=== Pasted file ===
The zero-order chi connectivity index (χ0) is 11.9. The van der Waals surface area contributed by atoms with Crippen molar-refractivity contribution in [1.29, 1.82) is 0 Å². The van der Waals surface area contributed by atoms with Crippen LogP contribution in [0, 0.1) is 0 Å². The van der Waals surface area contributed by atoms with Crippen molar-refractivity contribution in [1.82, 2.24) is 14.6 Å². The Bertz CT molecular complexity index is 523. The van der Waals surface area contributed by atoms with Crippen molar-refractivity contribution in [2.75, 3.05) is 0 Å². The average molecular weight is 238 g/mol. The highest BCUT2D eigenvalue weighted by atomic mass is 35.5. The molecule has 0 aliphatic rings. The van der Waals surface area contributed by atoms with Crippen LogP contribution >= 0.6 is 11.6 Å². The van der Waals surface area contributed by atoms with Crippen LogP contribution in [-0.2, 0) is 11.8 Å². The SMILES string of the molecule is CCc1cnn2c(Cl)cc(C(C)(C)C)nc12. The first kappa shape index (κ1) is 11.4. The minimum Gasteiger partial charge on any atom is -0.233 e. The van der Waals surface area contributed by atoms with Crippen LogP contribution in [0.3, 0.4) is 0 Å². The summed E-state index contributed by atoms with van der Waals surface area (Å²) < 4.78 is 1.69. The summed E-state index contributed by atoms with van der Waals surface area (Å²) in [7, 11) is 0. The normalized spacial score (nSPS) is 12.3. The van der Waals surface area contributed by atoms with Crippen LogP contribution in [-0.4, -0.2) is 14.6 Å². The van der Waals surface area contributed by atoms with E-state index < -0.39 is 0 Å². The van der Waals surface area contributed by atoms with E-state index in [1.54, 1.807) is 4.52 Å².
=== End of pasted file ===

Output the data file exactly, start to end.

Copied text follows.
The zero-order chi connectivity index (χ0) is 11.9. The van der Waals surface area contributed by atoms with Crippen molar-refractivity contribution in [1.29, 1.82) is 0 Å². The van der Waals surface area contributed by atoms with Crippen LogP contribution in [0, 0.1) is 0 Å². The van der Waals surface area contributed by atoms with Crippen molar-refractivity contribution in [1.82, 2.24) is 14.6 Å². The Bertz CT molecular complexity index is 523. The van der Waals surface area contributed by atoms with Crippen molar-refractivity contribution in [2.75, 3.05) is 0 Å². The average molecular weight is 238 g/mol. The highest BCUT2D eigenvalue weighted by atomic mass is 35.5. The molecule has 0 aliphatic rings. The van der Waals surface area contributed by atoms with Crippen LogP contribution >= 0.6 is 11.6 Å². The van der Waals surface area contributed by atoms with Crippen LogP contribution in [-0.2, 0) is 11.8 Å². The SMILES string of the molecule is CCc1cnn2c(Cl)cc(C(C)(C)C)nc12. The first kappa shape index (κ1) is 11.4. The minimum Gasteiger partial charge on any atom is -0.233 e. The van der Waals surface area contributed by atoms with Crippen LogP contribution in [0.3, 0.4) is 0 Å². The summed E-state index contributed by atoms with van der Waals surface area (Å²) < 4.78 is 1.69. The summed E-state index contributed by atoms with van der Waals surface area (Å²) in [7, 11) is 0. The normalized spacial score (nSPS) is 12.3. The van der Waals surface area contributed by atoms with Crippen LogP contribution in [-0.4, -0.2) is 14.6 Å². The van der Waals surface area contributed by atoms with E-state index < -0.39 is 0 Å². The van der Waals surface area contributed by atoms with E-state index in [1.54, 1.807) is 4.52 Å².